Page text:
When she retires from sales, Greenberg hopes to keep teaching spinning and singing professionally.

"I'll do it until it doesn't look good anymore," she said.

Shawn Manning: from catering to edible gardening

Shawn Manning founded Urban Seedling, a burgeoning edible-garden landscaping business. But it's his job as a caterer for Java U that pays the bills. (Shawn Manning)

As a boy, Shawn Manning dreamt of being a musician, a basketball player and a fireman. He never imagined himself at 34, a caterer – and a landscaper.

At 17, Manning got a job busing tables at Java U in Westmount. In 2006, he began managing the company's catering division.

Manning's work is mostly logistical and can be done from his home in Verdun.

"I get hundreds of messages a day," he said. Because he has three children, he tries to do most of his work once they are asleep.

Manning does not mind supervising when his staff handles big catering jobs.
Shawn Manning started out with Java U at 17 - half his lifetime ago. Now he manages catering for the company. (Shawn Manning)

"I like hanging out with people who are having fun," he said.

Manning's thoughts turned to landscaping in 2009 when he bought a house.

"It had a small south-facing backyard with nothing there," he recalled. So Manning got into square-foot gardening – in which every square foot is used to grow a different vegetable.

In 2011, Manning founded Urban Seedling, an edible landscaping service that specializes in teaching people how to grow their own food. Clients include daycares and schools.

"I'm trying to share the empowering feeling that goes along with growing your own food, becoming more self-sufficient and getting in touch with nature," said Manning.

Juggling two jobs means there is not always enough time to spend with his family.

"Sometimes they say things like, 'I miss you,' and that hurts. But I'm trying to build something for the future," Manning said.

Manning said it's his catering gig that's made it possible for him to become a green entrepreneur.

"If I didn't have Java U, I couldn't have Urban Seedling. It's a young business. Sometimes I can't afford to pay myself," he said.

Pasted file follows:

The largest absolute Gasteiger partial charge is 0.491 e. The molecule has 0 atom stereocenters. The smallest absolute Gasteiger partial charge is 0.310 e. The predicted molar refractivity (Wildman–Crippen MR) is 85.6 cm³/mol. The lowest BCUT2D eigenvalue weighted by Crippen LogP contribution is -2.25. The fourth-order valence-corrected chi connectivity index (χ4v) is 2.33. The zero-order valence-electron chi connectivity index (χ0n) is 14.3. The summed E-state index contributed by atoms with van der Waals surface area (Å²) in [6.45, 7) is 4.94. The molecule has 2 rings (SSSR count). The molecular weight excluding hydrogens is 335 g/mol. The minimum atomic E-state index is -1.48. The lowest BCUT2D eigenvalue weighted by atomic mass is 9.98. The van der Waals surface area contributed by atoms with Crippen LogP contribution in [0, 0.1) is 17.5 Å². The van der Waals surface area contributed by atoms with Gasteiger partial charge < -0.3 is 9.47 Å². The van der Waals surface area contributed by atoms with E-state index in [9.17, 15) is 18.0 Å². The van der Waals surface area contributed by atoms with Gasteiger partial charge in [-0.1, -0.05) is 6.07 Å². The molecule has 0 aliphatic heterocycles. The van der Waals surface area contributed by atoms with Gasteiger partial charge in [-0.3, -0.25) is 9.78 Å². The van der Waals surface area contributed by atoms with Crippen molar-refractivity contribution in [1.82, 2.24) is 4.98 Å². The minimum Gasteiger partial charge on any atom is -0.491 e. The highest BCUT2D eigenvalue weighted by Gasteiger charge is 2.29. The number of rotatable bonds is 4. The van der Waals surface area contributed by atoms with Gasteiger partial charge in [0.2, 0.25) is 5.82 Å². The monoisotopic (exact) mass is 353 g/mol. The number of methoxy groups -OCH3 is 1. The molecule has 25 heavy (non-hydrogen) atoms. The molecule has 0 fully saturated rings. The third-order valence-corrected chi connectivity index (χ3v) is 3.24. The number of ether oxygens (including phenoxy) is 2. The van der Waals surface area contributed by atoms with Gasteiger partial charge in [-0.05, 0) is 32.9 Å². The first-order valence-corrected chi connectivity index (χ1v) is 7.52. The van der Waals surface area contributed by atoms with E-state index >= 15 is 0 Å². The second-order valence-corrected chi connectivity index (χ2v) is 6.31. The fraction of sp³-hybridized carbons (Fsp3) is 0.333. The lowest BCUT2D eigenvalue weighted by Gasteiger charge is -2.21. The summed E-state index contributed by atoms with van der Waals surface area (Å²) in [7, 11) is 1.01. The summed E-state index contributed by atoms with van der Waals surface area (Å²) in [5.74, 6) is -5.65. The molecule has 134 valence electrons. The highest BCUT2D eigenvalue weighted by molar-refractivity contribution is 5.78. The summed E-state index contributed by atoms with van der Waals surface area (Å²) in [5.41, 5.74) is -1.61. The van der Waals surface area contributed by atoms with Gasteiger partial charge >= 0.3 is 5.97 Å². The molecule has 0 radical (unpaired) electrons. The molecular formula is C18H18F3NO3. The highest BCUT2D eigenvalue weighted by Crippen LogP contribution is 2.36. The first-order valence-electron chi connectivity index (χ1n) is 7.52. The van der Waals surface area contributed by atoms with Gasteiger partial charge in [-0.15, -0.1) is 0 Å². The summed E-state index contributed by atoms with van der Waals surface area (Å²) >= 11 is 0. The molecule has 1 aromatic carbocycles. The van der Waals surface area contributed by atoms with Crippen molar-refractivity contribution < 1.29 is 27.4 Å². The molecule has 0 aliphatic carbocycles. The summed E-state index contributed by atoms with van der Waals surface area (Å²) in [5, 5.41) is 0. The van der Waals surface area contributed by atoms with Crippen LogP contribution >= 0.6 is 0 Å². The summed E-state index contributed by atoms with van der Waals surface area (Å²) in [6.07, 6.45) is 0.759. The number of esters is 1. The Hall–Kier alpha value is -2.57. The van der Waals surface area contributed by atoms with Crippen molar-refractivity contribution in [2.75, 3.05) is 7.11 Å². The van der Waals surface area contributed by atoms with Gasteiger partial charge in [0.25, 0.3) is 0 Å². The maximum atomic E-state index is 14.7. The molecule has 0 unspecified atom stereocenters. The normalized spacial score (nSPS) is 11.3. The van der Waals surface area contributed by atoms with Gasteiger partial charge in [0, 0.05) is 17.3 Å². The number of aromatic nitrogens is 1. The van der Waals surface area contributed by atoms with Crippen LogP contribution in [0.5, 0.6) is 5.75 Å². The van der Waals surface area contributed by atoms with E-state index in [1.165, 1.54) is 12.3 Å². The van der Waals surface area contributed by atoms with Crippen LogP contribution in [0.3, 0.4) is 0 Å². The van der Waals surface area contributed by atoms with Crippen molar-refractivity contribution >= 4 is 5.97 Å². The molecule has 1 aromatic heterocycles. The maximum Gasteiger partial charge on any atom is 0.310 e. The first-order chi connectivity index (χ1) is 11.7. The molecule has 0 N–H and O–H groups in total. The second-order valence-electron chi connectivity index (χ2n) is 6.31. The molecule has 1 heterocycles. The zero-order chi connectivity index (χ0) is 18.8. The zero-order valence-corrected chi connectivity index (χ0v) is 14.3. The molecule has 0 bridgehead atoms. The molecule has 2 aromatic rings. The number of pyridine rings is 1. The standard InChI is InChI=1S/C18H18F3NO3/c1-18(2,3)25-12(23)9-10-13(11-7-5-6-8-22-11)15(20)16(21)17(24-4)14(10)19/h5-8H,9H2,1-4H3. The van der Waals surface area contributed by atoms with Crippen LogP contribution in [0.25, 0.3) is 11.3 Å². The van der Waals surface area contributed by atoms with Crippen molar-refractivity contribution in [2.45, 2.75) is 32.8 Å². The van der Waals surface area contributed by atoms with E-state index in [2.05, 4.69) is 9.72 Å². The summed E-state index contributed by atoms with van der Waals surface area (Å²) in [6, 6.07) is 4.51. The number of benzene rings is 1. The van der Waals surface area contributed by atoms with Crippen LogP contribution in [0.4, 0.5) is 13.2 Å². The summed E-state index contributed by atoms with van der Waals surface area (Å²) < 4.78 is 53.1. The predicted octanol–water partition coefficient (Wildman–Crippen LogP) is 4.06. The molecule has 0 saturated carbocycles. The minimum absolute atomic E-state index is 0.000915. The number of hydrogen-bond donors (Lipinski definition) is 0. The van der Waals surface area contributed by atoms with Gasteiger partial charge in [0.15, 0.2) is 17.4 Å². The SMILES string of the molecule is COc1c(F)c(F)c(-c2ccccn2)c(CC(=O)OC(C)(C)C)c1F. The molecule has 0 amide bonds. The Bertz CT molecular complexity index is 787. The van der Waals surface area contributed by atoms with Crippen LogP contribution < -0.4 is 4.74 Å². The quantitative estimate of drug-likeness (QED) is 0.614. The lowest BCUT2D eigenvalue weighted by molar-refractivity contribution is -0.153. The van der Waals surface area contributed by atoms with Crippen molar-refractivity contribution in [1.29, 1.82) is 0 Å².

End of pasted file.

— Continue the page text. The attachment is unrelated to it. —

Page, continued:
Despite his hectic schedule, Manning, like Greenberg and myself, wouldn't have it any other way.

"I am a very lucky person," Manning said. "Most people aspire to have a job they love. I have two."   

Meet you here again next month for another blog entry.

Part of me may be marking essays, but the other part is already dreaming up more Montreal stories.

About the Author

Monique Polak

CBC/QWF Writer-in-Residence

Monique Polak is the author of 19 novels for young adults and a non-fiction book for kids. She is a two-time winner of the Quebec Writers’ Federation Prize for Children’s and Young Adult Literature. She has been teaching at Marianopolis College for 31 years and is a frequent contributor to the Montreal Gazette.


To encourage thoughtful and respectful conversations, first and last names will appear with each submission to CBC/Radio-Canada's online communities (except in children and youth-oriented communities). Pseudonyms will no longer be permitted.

By submitting a comment, you accept that CBC has the right to reproduce and publish that comment in whole or in part, in any manner CBC chooses. Please note that CBC does not endorse the opinions expressed in comments. Comments on this story are moderated according to our Submission Guidelines. Comments are welcome while open. We reserve the right to close comments at any time.